Which means for our asset as example:- Looking at the ratio of annual return and downside deviation of -0.08 in the last 5 years of SPDR DJ Euro STOXX 50 Etf, we see it is relatively lower, thus worse in comparison to the benchmark SPY (0.56)
- Looking at downside risk / excess return profile in of 0.44 in the period of the last 3 years, we see it is relatively smaller, thus worse in comparison to SPY (0.8).

'The ulcer index is a stock market risk measure or technical analysis indicator devised by Peter Martin in 1987, and published by him and Byron McCann in their 1989 book The Investors Guide to Fidelity Funds. It's designed as a measure of volatility, but only volatility in the downward direction, i.e. the amount of drawdown or retracement occurring over a period. Other volatility measures like standard deviation treat up and down movement equally, but a trader doesn't mind upward movement, it's the downside that causes stress and stomach ulcers that the index's name suggests.'

Which means for our asset as example:- Looking at the Ulcer Index of 13 in the last 5 years of SPDR DJ Euro STOXX 50 Etf, we see it is relatively larger, thus worse in comparison to the benchmark SPY (3.99 )
- Looking at Ulcer Index in of 9.35 in the period of the last 3 years, we see it is relatively greater, thus worse in comparison to SPY (4.04 ).

'Maximum drawdown measures the loss in any losing period during a fund’s investment record. It is defined as the percent retrenchment from a fund’s peak value to the fund’s valley value. The drawdown is in effect from the time the fund’s retrenchment begins until a new fund high is reached. The maximum drawdown encompasses both the period from the fund’s peak to the fund’s valley (length), and the time from the fund’s valley to a new fund high (recovery). It measures the largest percentage drawdown that has occurred in any fund’s data record.'

Using this definition on our asset we see for example:- The maximum reduction from previous high over 5 years of SPDR DJ Euro STOXX 50 Etf is -26.8 days, which is lower, thus worse compared to the benchmark SPY (-19.3 days) in the same period.
- During the last 3 years, the maximum drop from peak to valley is -25.3 days, which is lower, thus worse than the value of -19.3 days from the benchmark.

'The Drawdown Duration is the length of any peak to peak period, or the time between new equity highs. The Max Drawdown Duration is the worst (the maximum/longest) amount of time an investment has seen between peaks (equity highs). Many assume Max DD Duration is the length of time between new highs during which the Max DD (magnitude) occurred. But that isn’t always the case. The Max DD duration is the longest time between peaks, period. So it could be the time when the program also had its biggest peak to valley loss (and usually is, because the program needs a long time to recover from the largest loss), but it doesn’t have to be'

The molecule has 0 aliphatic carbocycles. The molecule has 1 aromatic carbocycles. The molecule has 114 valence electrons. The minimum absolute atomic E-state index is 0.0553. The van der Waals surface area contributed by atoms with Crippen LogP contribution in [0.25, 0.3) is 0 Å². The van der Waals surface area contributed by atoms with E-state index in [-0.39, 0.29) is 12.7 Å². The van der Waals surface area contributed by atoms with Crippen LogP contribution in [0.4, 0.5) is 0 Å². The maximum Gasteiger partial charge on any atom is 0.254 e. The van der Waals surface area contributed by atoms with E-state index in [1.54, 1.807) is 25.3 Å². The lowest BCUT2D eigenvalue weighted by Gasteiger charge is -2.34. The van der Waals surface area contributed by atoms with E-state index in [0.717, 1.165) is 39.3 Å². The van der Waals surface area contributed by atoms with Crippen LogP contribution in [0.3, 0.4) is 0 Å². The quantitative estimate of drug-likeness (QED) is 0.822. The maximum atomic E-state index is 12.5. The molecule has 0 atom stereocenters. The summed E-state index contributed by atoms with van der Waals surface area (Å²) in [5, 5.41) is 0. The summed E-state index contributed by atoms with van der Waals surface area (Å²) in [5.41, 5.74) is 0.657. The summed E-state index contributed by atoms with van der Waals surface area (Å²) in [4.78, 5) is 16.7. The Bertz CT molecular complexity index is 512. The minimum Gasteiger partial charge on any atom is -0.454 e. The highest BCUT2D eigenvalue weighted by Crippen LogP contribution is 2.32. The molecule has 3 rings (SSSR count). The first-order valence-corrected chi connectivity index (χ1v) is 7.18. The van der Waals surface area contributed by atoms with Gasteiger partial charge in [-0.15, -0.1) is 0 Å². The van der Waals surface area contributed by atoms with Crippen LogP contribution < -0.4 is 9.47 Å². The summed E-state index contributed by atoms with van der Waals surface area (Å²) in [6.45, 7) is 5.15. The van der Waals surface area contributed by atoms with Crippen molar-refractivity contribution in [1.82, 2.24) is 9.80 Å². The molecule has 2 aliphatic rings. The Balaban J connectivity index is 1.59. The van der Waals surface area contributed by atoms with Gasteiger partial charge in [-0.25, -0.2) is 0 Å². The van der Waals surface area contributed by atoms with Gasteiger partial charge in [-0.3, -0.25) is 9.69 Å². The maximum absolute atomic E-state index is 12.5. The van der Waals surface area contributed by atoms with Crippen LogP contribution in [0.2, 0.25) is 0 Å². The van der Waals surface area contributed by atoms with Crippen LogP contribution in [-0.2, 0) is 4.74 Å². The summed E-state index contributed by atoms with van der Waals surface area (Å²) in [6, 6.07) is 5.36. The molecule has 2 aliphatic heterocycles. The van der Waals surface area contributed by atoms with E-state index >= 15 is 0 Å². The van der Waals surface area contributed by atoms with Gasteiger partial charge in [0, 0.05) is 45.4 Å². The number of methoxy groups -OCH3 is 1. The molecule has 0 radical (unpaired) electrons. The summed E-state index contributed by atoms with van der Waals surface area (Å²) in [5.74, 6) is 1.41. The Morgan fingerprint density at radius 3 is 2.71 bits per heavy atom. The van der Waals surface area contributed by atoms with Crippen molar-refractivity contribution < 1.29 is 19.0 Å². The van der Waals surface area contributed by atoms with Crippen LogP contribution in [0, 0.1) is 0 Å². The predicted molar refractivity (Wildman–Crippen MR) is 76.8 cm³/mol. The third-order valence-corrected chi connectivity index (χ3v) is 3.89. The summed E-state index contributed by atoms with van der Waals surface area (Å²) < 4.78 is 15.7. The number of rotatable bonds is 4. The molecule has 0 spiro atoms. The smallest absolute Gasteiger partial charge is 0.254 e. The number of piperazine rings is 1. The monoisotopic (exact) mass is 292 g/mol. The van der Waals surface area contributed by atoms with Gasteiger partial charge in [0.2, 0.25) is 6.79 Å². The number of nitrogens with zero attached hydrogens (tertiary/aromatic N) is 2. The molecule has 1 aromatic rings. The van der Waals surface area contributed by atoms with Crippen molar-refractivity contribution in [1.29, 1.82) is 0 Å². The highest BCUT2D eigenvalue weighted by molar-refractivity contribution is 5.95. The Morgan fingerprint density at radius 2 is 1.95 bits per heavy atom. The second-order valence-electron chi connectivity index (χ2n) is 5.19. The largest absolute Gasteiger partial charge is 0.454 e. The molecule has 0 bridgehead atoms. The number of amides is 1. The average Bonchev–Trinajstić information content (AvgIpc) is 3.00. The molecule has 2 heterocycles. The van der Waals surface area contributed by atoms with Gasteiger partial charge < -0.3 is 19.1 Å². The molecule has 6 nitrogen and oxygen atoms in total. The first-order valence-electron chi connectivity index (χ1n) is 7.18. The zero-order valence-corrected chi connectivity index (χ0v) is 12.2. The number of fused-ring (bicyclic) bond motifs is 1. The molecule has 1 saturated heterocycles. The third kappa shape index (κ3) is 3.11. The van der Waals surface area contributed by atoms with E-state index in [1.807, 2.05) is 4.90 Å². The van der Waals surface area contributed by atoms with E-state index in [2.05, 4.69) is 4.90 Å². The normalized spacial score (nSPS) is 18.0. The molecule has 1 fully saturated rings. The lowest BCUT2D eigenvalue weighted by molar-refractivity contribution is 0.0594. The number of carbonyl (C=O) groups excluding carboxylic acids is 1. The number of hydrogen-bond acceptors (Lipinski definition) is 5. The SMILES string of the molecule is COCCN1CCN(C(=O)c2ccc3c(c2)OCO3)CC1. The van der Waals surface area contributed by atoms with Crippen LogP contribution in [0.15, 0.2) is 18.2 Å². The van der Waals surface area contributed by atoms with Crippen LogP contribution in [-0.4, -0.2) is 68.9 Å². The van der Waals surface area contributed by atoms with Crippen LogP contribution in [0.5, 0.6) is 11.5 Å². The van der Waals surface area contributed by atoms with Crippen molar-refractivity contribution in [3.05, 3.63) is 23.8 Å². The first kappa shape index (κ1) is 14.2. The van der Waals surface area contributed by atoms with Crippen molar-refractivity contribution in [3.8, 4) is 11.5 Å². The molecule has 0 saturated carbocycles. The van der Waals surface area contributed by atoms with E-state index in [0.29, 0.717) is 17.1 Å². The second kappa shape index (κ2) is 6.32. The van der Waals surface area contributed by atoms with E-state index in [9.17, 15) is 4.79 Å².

Using this definition on our asset we see for example:- The maximum days below previous high over 5 years of SPDR DJ Euro STOXX 50 Etf is 706 days, which is higher, thus worse compared to the benchmark SPY (187 days) in the same period.
- Compared with SPY (139 days) in the period of the last 3 years, the maximum days below previous high of 369 days is higher, thus worse.

'The Drawdown Duration is the length of any peak to peak period, or the time between new equity highs. The Avg Drawdown Duration is the average amount of time an investment has seen between peaks (equity highs), or in other terms the average of time under water of all drawdowns. So in contrast to the Maximum duration it does not measure only one drawdown event but calculates the average of all.'

Which means for our asset as example:- The average time in days below previous high water mark over 5 years of SPDR DJ Euro STOXX 50 Etf is 261 days, which is greater, thus worse compared to the benchmark SPY (41 days) in the same period.
- During the last 3 years, the average days below previous high is 108 days, which is larger, thus worse than the value of 36 days from the benchmark.

Historical returns have been extended using synthetic data.
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- "Year" returns in the table above are not equal to the sum of monthly returns due to compounding.
- Performance results of SPDR DJ Euro STOXX 50 Etf are hypothetical, do not account for slippage, fees or taxes, and are based on backtesting, which has many inherent limitations, some of which are described in our Terms of Use.